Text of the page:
On May 8 Cota again met Chavez and said he wanted to buy an ounce of heroin. Chavez said he thought he could supply it and then asked " 'How was the stuff we gave you the other day?' " Cota complained about the quality and the price. Chavez stated that he would let Cota have an ounce for $250 and the quality would be better. On May 9 the three met again. When Chavez said he could not make delivery until later, Cota identified himself and placed both Chavez and Herrera under arrest.

Herrera's defense to this charge was entrapment. He did not deny that the transaction had taken place. He testified that he had assisted Cota to find some heroin only because he had been importuned to do so by a friend whom he had met in jail. Chavez, testifying in his own defense, admitted that he had accompanied the other two men in a search for heroin on May 2, but denied that he had furnished heroin to anyone or received any money on that day.

Evidently the jurors believed Herrera's testimony, or at least gave him the benefit of a reasonable doubt, for they acquitted him. But the jury did not believe Chavez. [1] It [240 Cal. App. 2d 251] was the function of the jury to determine the factual issues, and this court must assume in favor of the verdict the existence of every fact which the jury could reasonably have deduced from the evidence. (People v. Newland, 15 Cal. 2d 678, 681 [104 P.2d 778].)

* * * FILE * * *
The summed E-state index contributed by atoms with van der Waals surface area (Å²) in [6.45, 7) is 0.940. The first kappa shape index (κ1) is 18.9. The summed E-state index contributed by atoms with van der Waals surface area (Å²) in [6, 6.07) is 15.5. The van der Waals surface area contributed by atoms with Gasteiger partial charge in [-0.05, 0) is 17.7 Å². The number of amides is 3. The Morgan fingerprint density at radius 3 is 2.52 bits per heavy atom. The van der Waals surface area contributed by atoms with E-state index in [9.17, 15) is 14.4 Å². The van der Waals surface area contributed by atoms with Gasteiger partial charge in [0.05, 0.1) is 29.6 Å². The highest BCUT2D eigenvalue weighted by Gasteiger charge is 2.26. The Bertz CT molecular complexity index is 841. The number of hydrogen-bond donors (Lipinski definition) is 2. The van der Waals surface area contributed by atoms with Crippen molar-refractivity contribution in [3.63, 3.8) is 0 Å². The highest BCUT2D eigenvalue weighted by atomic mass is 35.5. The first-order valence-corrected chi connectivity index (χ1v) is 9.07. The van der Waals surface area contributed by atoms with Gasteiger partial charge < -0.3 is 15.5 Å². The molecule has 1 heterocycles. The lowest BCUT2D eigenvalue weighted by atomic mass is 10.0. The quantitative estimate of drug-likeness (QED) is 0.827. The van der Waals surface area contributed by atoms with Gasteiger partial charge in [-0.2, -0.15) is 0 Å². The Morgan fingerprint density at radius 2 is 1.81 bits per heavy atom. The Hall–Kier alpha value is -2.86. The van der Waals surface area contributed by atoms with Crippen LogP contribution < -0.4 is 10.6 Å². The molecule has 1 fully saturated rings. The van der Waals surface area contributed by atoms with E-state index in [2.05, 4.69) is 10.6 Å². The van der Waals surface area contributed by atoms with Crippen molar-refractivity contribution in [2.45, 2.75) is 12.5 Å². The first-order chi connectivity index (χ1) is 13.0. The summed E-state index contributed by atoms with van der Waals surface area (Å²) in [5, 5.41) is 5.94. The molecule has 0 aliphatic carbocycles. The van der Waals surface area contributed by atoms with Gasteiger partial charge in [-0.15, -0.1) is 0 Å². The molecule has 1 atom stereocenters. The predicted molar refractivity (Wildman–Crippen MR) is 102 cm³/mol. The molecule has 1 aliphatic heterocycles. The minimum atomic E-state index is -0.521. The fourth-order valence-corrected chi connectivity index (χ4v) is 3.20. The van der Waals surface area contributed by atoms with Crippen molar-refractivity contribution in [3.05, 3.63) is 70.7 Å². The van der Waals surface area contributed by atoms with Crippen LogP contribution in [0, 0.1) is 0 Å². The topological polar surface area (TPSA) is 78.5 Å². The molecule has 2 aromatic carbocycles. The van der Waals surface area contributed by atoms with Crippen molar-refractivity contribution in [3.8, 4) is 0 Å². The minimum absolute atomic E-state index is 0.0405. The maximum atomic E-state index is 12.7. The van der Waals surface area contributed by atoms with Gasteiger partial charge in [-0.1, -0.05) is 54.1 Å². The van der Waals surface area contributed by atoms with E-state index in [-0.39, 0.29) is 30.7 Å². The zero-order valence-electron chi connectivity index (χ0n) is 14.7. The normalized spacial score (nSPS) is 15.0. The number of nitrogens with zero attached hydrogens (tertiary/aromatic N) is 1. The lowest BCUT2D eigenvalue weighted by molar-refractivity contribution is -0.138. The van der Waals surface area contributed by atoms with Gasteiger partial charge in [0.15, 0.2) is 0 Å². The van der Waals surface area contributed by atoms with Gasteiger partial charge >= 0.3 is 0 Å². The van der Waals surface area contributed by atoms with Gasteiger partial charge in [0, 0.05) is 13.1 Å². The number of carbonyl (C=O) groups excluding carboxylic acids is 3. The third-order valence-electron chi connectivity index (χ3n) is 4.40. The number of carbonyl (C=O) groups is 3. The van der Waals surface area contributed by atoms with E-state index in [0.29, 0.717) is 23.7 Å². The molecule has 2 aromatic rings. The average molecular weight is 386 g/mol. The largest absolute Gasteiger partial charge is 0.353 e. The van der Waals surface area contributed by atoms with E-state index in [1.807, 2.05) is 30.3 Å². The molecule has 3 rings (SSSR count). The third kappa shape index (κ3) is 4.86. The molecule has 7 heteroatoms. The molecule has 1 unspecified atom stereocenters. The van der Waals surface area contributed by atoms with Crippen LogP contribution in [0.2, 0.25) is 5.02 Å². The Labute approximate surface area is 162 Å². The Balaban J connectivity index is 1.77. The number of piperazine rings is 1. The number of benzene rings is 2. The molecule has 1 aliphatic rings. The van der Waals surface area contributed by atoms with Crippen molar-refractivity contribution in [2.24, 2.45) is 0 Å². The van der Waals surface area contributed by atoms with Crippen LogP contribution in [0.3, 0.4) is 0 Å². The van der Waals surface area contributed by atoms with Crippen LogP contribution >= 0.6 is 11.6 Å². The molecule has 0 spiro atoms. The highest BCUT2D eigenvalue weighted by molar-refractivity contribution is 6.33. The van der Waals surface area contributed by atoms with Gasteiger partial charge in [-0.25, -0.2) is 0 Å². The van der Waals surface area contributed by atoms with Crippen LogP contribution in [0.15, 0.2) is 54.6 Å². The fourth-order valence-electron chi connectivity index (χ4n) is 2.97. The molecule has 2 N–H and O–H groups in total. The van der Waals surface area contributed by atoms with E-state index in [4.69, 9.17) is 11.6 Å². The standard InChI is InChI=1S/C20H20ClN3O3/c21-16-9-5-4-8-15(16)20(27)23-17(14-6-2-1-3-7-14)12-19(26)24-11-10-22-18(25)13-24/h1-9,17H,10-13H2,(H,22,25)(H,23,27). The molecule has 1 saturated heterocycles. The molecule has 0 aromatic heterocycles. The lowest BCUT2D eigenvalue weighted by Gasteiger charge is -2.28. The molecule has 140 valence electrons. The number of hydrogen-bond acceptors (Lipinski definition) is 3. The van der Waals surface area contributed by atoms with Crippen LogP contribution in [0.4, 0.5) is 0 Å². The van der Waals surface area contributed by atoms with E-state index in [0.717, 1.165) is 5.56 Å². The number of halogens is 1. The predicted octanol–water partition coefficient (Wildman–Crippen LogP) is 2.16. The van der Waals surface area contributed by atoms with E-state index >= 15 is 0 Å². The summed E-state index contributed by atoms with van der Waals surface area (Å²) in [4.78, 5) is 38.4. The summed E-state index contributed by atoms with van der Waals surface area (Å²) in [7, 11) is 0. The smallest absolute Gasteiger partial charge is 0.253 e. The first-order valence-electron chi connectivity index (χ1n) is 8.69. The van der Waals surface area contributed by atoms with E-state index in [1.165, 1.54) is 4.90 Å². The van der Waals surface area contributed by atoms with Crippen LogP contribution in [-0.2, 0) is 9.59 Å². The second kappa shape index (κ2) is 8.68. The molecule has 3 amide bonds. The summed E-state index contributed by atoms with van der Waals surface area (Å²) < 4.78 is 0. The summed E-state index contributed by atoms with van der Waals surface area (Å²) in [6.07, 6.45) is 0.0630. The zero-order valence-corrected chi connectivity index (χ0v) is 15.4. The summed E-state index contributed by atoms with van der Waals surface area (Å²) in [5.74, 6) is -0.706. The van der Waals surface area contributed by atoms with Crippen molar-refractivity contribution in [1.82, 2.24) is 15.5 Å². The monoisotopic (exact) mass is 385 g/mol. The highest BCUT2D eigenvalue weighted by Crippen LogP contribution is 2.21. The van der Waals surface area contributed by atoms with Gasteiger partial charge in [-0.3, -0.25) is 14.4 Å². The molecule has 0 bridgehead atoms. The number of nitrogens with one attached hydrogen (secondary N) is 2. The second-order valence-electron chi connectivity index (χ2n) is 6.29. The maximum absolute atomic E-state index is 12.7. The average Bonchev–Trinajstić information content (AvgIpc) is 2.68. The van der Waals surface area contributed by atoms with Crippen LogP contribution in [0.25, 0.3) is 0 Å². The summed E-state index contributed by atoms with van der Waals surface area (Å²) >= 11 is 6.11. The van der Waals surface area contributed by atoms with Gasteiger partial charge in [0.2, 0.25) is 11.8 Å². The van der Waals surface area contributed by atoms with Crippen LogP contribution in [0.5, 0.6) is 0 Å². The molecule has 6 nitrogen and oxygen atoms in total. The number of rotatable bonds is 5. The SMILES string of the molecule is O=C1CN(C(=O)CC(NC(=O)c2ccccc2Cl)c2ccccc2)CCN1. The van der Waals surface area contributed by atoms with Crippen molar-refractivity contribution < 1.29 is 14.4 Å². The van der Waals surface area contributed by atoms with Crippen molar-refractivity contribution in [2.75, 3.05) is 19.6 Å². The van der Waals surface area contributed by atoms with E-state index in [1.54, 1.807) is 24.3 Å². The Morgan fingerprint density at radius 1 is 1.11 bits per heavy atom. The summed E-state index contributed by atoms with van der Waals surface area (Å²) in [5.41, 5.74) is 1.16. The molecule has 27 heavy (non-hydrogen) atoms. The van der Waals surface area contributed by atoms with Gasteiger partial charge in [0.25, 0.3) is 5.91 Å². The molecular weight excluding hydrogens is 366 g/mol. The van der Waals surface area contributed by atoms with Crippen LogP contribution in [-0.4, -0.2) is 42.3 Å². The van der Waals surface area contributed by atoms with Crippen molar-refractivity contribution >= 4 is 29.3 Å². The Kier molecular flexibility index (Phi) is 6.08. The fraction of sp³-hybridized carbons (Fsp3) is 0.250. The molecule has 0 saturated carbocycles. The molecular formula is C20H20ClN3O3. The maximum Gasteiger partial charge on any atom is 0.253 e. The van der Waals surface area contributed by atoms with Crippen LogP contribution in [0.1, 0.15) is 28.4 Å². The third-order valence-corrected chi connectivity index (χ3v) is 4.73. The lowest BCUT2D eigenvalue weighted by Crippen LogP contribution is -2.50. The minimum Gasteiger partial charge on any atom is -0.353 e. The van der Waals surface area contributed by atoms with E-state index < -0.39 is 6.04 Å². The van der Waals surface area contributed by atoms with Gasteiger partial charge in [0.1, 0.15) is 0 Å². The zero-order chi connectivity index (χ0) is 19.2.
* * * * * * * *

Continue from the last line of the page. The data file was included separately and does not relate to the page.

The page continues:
[2] By this standard the evidence is clearly sufficient. From Cota's testimony as to what Chavez said and did before and after the May 2 transaction, the jury could reasonably infer that Chavez was the real seller and that Herrera was a mere go-between. This is so even though there is no direct evidence that Chavez had possessed the heroin or that he received the consideration.

People v. Martinez, 232 Cal. App. 2d 796 [43 Cal. Rptr. 197], cited by appellant, is not in point. In that case, where the charge was possession of heroin for sale, the evidence of possession was obtained by an unlawful search, and therefore was inadmissible. Without the illegally obtained evidence the prosecution had no corpus delicti. No comparable defect appears in the case at bench.

The Escobedo-Dorado Problem

The record contains the following testimony of Agent Cota as to a statement which Chavez made immediately following the arrest:

"Defendant Chavez, upon being placed under arrest, stated to me, 'Manuel, I want to talk to you. Look,' he said, 'I can take you to the connection. I want to help you. I can take you in, introduce you to him and you can get him right.'

"At this time I asked Chavez, 'How much stuff does he have?'

"And he said, 'I think he's got about seven or eight pieces.'